“People like Sully,” he said. “I do myself. He’s…” Ralph tried to think what Sully was. “Right,” Peter said. “He sure is.”
Sully, Sully, Sully.
That Donald Sullivan. He’s one hell of a character.
A bully of sorts, when it comes to his so-called best friend, town’s biggest loser Rub Squeers (whose own wife bullies him too).
A nice guy to his landlady, also his former teacher.
And here he is, aged 60, swollen knee, fighting for compensation (rather his lawyer is),working construction jobs under the table, dropping out of community college.
“Sully – people still remarked – was nobody’s fool, a phrase that Sully no doubt appreciated without ever sensing its literal application – that at sixty, he was divorced from his own wife, carrying on halfheartedly with another man’s, estranged from his son, devoid of self-knowledge, badly crippled and virtually unemployable – all of which he stubbornly confused with independence.”
It sounds like there’s nothing much of a plot. And you might be somewhat right.
There are plans to bring in Ultimate Escape, some kind of theme park, in hopes that it will boost the economy of Bath, once a hot spring retreat, now just a dying town which can only envy the neighboring, more prosperous Shuyler Springs.
But still it’s not really a plot-driven story, is it?
It is a story set in a small town, populated by these whole, real and sometimes eccentric everyday people. Like Cass who runs the neighborhood diner and whose mother Hattie refuses to kick the bucket and set her free from the town. Like Wirf, Sully’s lawyer (pro bono that is) and good friend, and permanent resident at the Horse, the neighborhood pub, his penchant for pickled eggs and alcohol enough to make anyone feel all vinegary inside. It’s these little details that made me feel like I knew these people, despite the fact that their lives are far from anything I’ve ever known (small town US : city-state of Singapore).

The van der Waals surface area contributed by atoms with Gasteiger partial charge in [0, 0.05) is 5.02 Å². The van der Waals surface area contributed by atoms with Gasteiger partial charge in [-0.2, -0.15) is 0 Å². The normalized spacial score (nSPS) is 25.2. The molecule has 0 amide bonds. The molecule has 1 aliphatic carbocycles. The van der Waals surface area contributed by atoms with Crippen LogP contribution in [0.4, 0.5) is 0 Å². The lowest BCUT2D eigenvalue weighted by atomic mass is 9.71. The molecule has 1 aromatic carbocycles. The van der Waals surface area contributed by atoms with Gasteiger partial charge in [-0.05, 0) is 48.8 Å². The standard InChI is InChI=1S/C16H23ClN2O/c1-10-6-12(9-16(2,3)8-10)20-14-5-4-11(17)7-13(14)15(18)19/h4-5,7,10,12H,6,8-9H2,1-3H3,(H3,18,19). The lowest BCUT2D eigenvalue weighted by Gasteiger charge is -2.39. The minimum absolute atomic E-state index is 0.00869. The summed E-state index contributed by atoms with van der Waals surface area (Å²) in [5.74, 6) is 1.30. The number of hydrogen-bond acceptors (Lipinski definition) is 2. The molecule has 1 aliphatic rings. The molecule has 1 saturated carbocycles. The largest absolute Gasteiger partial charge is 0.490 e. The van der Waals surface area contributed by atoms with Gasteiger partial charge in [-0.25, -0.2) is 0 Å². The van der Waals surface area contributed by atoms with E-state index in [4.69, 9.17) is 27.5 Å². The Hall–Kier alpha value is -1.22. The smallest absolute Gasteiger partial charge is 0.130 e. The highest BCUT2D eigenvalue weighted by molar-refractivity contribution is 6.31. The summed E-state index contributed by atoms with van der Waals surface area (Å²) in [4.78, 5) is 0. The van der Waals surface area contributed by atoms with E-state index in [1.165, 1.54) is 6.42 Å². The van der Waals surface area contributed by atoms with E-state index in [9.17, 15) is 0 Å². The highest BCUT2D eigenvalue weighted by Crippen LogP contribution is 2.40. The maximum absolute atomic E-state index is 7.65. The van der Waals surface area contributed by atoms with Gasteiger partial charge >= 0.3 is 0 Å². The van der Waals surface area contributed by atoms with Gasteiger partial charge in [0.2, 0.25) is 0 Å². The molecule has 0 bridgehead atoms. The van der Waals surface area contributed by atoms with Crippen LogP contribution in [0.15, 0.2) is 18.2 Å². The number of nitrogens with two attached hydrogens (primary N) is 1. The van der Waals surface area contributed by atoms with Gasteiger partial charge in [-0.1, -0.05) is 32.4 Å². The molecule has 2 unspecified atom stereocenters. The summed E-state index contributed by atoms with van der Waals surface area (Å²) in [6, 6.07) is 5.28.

Great dialogue and such endearing characters (in their own odd ways) make Nobody’s Fool one of my favourite reads of the year.
According to Wikipedia, Nobody’s Fool was made into a 1994 movie starring, among others, Paul Newman, Jessica Tandy and Bruce Willis. While Newman is a fine actor, I can’t quite picture him as Sully. Guess I’ll just have to watch it to find out!
Richard Russo’s bibliography
The Risk Pool (1988)
Nobody’s Fool (1993)
Straight Man (1997)
Empire Falls (2001)
The Whore’s Child and Other Stories (2002)
Bridge of Sighs (2007)
That Old Cape Magic (2009)
Interventions, with illustrator Kate Russo (June 16, 2012)
Elsewhere: A Memoir (October 30, 2012)